Seattle University students and supporters rallied at the campus quad Monday night to bring attention to a recent decision by school administrators not to join a push for schools across the country to divest in fossil fuel companies.
The school’s student-run Spectator reported on the failed talks between the administration and the Sustainable Student Action group that has called on the university to end its investments in companies that generate revenue through the sale and production of fossil fuels, the source of the majority of the greenhouse gases impacting the planet. Some argue that as a Jesuit Catholic university, Seattle U has more than an intellectual obligation for the divestment. Nearly 8,000 students attend the school located just south of E Madison on the edge of the Capitol Hill neighborhood. The school continues to grow and is planning to add 13 new projects as it expands into the surrounding neighborhood.
Monday night’s rally comes a week before next Tuesday’s Earth Day, the 44th anniversary of the worldwide event celebrating environmental protection.
A letter from Sustainable Student Action sent to media about the group’s continued efforts to push for the divestment is below — along with more pictures of the rally.
We, members of the student body and university community, oppose Seattle University’s current investment in the fossil fuel industry and are disappointed by the Administration’s refusal to rectify our current investment in further exploring and burning fossil fuels in the face of ongoing destruction. We are distressed by the total lack of missional governance of our endowment, ignoring scientific warnings and the welfare of human communities. As members of the student body, and a wider community, we remain committed to divestment from fossil fuels as a moral imperative of Seattle University’s mission and a necessary national movement within the fight for climate justice.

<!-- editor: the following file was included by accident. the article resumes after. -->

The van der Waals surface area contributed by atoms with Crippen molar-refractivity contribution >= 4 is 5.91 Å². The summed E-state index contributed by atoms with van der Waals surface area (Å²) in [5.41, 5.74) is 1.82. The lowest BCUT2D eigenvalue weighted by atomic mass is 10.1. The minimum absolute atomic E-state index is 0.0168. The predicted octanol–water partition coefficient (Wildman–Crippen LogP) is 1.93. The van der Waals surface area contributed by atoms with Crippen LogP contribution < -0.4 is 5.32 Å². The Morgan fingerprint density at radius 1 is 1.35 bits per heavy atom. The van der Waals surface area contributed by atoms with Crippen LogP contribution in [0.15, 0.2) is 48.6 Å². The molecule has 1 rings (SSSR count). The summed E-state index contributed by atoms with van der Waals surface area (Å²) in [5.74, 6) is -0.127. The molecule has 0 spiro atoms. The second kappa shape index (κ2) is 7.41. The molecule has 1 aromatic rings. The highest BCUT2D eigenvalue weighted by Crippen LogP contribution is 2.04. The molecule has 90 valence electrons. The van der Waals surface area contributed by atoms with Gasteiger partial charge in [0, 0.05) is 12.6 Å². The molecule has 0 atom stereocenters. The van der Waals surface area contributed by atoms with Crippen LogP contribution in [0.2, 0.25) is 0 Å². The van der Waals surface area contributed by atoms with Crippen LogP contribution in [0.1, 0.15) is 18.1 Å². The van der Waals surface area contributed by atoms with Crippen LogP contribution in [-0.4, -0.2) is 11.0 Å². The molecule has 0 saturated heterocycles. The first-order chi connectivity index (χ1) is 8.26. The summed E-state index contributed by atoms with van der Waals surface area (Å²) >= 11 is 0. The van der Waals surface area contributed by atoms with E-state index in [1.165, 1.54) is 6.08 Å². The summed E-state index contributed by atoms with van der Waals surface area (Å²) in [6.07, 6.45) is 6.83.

Throughout the last 15 months, Seattle University (SU) student club, Sustainable Student Action (SSA), has campaigned toward the divestment of the university’s endowment fund from the top 20 carbon-reserve-holding companies of the fossil fuel industry. SSA gathered over 600 petition signatures from students and faculty, as well as endorsements from Seattle University’s Student Government and from the faculty governance body, the Academic Assembly. SSA has maintained consistent dialogue with the SU administration, meeting with the university’s Chief Financial Officer, Connie Kanter, as well as presenting to the Investment committee of the Board of Trustees and the President’s Cabinet.
Six weeks ago, SSA members sat down with several administrators as they issued a response to our year-long campaign: SU administration refuses to divest, and will not conduct an economic feasibility study as requested. The administration asserted, “Using endowment funds entrusted to us by our donors for a purpose other than their original intent is an extraordinary step.” We are grieved to learn that the university is, under current policy, willing to invest in any profitable company or industry, disregarding ethical implications. Administrators defend this lack of policy, stating, “Divestment from fossil fuel companies will neither impact the finances nor change the behavior of affected companies.” We are concerned about this message that correct moral action is not valued in and of itself, and that conventional investment practices are prioritized over the formation of a more just and humane world.1*
Kanter and her fellow administrators expressed interest in “continuing [its] engagement with SSA” in a joint initiative between SSA members and administrators, to further the efforts of the president’s Climate Action plan, which explores positive investment screenings and shareholder advocacy but excludes divestment. We support these policies and will work to further these goals. However, we maintain that these policies must be pursued alongside implementation of larger ethical governance of our endowment, including investments in the fossil fuel industry. Profiting from and funding an industry which wreaks immediate and future hardship on the world’s most underprivileged does not align with the mission, vision, and values of this institution.
Due to the seriousness of the present and impending consequences of climate change, and with the support of the campus and surrounding community, our resolve is unwavering; we will continue to campaign for divestment.
1* — The literature suggest portfolios that are divested from fossil fuels are not negatively impacted in terms of revenue or risk.